The declaration of the state of alarm and the movement restriction measures that have been imposed in recent months to control the spread of the coronavirus have caused a radical change in the lifestyle of the population, with the implications for mental health that this entails. According a study of the Complutense University of Madrid, carried out between April 8 and 9, one in five Spaniards presents significant symptoms of depression and anxiety linked directly or indirectly to the health crisis. A clinical picture that in the case of employed workers may lead to the start of a medical leave.
One of the most frequent doubts when granting temporary disability due to depression is knowing what can and cannot be done in this socially associated clinical situation of sadness and discouragement. Uncertainty increases more if possible at a time like the present, marked by the de-escalation of confinement and the progressive arrival of the new normality: is it legal to go for a walk or do sports while on leave? Can you make escapes without risk of being penalized? The truth is that the Workers Statute (ET) does not give many clues in this regard, beyond leaving the door open to the disciplinary cessation of all employees who violate contractual good faith, an indeterminate legal principle open to the interpretation of the judges.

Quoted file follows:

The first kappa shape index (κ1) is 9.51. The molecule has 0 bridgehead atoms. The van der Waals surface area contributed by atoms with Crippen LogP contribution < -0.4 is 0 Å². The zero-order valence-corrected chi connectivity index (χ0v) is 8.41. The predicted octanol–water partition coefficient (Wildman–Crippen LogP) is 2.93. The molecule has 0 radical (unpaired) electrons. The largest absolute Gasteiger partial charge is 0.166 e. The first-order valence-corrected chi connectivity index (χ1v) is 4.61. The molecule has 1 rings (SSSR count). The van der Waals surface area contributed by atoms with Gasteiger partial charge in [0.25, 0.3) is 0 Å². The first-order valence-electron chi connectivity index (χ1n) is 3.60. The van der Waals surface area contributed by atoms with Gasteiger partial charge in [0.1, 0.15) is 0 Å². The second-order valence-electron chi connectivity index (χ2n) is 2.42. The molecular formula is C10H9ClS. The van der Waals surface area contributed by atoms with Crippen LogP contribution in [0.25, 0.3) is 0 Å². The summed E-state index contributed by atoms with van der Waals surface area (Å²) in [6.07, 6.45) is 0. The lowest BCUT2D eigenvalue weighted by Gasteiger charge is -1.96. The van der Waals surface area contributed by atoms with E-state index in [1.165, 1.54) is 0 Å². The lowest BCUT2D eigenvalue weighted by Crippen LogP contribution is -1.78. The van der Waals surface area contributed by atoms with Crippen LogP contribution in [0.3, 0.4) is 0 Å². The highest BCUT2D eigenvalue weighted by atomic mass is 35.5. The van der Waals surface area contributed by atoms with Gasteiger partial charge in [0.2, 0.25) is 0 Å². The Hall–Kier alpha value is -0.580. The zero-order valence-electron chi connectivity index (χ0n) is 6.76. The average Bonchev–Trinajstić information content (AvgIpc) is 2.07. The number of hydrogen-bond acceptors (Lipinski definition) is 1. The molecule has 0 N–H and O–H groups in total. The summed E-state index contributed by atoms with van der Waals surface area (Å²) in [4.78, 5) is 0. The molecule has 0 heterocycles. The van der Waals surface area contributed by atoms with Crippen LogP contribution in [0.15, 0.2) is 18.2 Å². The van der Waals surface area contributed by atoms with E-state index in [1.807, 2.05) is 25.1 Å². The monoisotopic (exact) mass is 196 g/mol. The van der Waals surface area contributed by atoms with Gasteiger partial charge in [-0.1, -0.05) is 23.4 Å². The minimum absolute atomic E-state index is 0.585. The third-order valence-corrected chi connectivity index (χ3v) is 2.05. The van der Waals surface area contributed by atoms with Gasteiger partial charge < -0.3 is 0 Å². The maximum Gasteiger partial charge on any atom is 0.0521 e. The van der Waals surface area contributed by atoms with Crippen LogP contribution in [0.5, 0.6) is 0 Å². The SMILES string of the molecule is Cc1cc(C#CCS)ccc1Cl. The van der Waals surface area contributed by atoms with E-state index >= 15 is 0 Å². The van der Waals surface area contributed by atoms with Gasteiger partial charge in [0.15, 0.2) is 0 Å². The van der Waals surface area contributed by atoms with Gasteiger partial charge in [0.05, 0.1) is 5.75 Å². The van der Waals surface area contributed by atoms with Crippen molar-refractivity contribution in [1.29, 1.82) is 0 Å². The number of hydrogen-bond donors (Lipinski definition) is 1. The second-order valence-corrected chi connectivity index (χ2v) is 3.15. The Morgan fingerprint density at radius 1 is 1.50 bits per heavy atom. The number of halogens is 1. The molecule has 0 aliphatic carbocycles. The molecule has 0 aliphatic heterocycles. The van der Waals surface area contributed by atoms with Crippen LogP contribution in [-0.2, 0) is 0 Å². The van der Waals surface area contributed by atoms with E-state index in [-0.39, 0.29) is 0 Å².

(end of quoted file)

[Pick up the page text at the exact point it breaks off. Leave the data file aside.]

Justice has defined over the years the limits between the prohibited and the legally admissible in matters of casualties, following the consolidated doctrine of the Supreme. The High Court has reiterated on numerous occasions that workers in situations of temporary disability, both physical and psychological, can carry out different activities, as long as they do not disturb their healing or demonstrate their ability to work.
Trips and walks